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Raising spirits in Cuba City
Epione Rosie 0511
Sandy Hocker of Cuba City brings her dog, Rosie, to Epione Pavilion to comfort patients. - photo by Dena Harris

CUBA CITY—The residents at Epione Pavilion in Cuba City look forward to a friendly face to stroll down the hallways each week, especially the one with a fluffy white tail wagging in her outfit complete with sneakers.

Rosie is a 4-year-old maltese/poodle mix that was rescued from a puppy mill last summer. She was raised to breed puppies and was surrendered because she wasn’t producing the quantity desired.

“When we first got Rosie, she had never been out in the sunlight, had never touched grass,” Terri Downing, a volunteer for HEART (Helping Every Animal Rescue Team) Rescue out of Decorah, Iowa, said. “She was terrified when we first got her. Because of how dogs are treated at puppy mills, sometimes they have a hard time warming up to people. Rosie just wants to be loved.”

Rosie was rescued in May and was adopted by Sandy Hocker of Cuba City in June.

“I grew up having dogs and my kids have dogs,” Hocker said. “I was looking for a dog of my own, but not really. My daughter found HEART Rescue and I filled out the paperwork. When Rosie came along, it was the perfect time and the perfect fit.”

Now Rosie goes everywhere with Sandy, even to Epione Pavilion when Sandy wants to visit her family staying there.

“I visited my cousin and aunt and the people who saw I had Rosie with me asked if they could hold and pet her,” Hocker said. “I was asked if I would bring her back again. She likes it there so much that she doesn’t want to leave. She digs in her feet and puts up a fight to stay a little while longer.”

Hocker keeps the residents entertained by dressing Rosie up in a variety of outfits, including shoes. Last week during her visit, Hocker had Rosie in Converse sneakers as well as holiday costumes.

“She lets me put anything on her,” Hocker said. “She isn’t fussy about it. I think she likes the attention and she knows I’m not going to hurt her.”

Because of Rosie’s conditions in the puppy mill, she was malnourished and had to have all of her teeth removed. That, and being a breed that doesn’t shed much, makes her a good dog for visiting places like Epione Pavilion.

“She is definitely a hit here,” MaryAnn Burbach, activities director at Epione Pavilion, said. “She provides comfort to the residents. We also have a lab named Brady who comes in. Everybody knows when he is in the house.”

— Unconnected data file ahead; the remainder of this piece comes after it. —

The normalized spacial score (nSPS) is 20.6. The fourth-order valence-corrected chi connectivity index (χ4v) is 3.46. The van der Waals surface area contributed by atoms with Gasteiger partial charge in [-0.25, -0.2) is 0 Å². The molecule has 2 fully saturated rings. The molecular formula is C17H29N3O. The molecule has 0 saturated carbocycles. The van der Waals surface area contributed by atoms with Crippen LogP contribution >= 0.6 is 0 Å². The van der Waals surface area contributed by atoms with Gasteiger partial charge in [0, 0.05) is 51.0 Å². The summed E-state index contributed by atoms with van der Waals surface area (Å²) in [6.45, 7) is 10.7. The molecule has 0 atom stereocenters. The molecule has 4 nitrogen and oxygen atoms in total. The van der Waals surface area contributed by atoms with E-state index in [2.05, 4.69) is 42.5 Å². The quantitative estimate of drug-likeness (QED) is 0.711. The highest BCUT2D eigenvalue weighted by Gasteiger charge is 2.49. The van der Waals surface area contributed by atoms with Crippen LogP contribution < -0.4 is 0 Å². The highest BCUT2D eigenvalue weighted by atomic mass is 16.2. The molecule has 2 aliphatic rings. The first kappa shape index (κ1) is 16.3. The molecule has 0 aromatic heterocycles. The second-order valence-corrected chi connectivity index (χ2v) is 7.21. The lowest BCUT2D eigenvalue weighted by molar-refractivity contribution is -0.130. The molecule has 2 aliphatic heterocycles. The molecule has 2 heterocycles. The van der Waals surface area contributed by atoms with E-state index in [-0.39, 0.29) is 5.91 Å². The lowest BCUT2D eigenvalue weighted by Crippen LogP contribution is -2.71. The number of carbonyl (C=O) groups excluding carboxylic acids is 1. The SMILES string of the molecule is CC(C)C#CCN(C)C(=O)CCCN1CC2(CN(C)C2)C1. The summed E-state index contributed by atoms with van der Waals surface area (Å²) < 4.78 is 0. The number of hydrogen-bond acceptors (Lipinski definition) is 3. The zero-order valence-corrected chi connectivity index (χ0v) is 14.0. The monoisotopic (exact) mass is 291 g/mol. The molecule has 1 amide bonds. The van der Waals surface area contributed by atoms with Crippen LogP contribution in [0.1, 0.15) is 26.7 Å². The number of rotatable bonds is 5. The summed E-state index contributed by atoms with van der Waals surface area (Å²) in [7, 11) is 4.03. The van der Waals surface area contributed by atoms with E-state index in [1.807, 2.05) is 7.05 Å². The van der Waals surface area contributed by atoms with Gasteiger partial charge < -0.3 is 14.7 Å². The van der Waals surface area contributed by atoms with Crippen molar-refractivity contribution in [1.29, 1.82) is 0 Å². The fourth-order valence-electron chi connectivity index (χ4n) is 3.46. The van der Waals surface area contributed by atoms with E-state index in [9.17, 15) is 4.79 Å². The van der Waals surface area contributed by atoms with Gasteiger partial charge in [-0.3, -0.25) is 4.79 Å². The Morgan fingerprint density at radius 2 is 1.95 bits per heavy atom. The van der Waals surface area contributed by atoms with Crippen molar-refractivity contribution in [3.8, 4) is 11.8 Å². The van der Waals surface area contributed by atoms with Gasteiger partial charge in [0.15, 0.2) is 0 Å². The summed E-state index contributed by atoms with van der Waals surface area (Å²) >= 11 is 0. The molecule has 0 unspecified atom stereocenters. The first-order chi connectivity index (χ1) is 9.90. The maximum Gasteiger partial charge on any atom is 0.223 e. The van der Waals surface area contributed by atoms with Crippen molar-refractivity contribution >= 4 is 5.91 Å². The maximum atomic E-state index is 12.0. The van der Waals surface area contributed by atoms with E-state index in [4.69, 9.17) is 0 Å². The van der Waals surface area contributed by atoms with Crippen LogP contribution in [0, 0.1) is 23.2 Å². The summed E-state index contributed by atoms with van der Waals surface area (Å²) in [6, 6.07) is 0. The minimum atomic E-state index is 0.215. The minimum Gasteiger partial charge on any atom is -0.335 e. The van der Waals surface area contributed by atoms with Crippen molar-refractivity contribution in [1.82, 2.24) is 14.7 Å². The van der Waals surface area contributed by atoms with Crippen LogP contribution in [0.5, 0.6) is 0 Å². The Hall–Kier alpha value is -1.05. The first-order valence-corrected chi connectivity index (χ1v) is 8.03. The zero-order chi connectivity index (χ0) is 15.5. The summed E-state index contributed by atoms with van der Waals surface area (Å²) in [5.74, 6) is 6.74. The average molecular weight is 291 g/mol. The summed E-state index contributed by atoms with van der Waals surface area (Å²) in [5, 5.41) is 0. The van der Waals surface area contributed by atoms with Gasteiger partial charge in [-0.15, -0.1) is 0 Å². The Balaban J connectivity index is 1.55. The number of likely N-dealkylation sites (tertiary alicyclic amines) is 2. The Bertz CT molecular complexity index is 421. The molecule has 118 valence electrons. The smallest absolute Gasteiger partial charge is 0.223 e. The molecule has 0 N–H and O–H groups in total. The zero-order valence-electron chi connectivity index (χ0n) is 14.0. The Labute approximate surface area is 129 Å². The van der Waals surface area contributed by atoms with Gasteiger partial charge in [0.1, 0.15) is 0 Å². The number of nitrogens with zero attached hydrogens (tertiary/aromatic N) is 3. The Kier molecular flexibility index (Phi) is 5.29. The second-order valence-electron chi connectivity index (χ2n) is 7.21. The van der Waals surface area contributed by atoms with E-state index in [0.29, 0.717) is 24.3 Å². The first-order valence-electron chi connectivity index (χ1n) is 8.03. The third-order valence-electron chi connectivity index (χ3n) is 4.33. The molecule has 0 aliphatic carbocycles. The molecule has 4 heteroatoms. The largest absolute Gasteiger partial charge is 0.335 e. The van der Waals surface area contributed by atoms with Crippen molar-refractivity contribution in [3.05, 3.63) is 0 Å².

Burbach said the residents flock to Rosie. One in particular, Beverly Meana, is drawn to Rosie each visit. And Rosie is happy to comply to snuggling in her lap.

“This is her mission in life—to love people,” Downing said. “She came into Sandy’s life and she had another purpose, to bring joy to others.”

Rosie was Downing’s first foster dog and made a huge impact on her. Downing helped acclimate Rosie to life outside of a cage and prepare her for a forever home.

HEART Rescue fosters animals in several states in the Midwest. They take in any unwanted animals, not just dogs and cats, and provide veterinary work needed. All animals are either spayed or neutered, checked for any health conditions and microchipped for identification before they are adopted.

“It is very rewarding to foster an animal,” Downing said. “It is hard, but you see the reward one animal at a time as you see them go to a good home.”

Downing encourages anyone looking for a pet to check out the local animal shelters to choose an animal that is looking for a home. If you are unsure if you are ready for a new animal, check to see if you can foster an animal before considering adopting, allowing you to keep a dog or cat in your home until it gets adopted.

Bailing Out Benji, a non-profit organization that is dedicated to raising awareness to animal welfare issues, especially puppy mills, works closely with HEART and other rescue organizations to find homes to animals in unhealthy situations.

“They are fighting for more rights for animals,” Downing said.

Downing warned that many pet stores sell dogs raised in a puppy mill situation.

“Iowa is the second-worst state for puppy mills,” Downing said. Iowa is second to Missouri, the state with the most puppy mills, according to Downing.

For more information at HEART Rescue, visit All donations to HEART Rescue are used for animal care.

For more about Bailing Out Benji, go to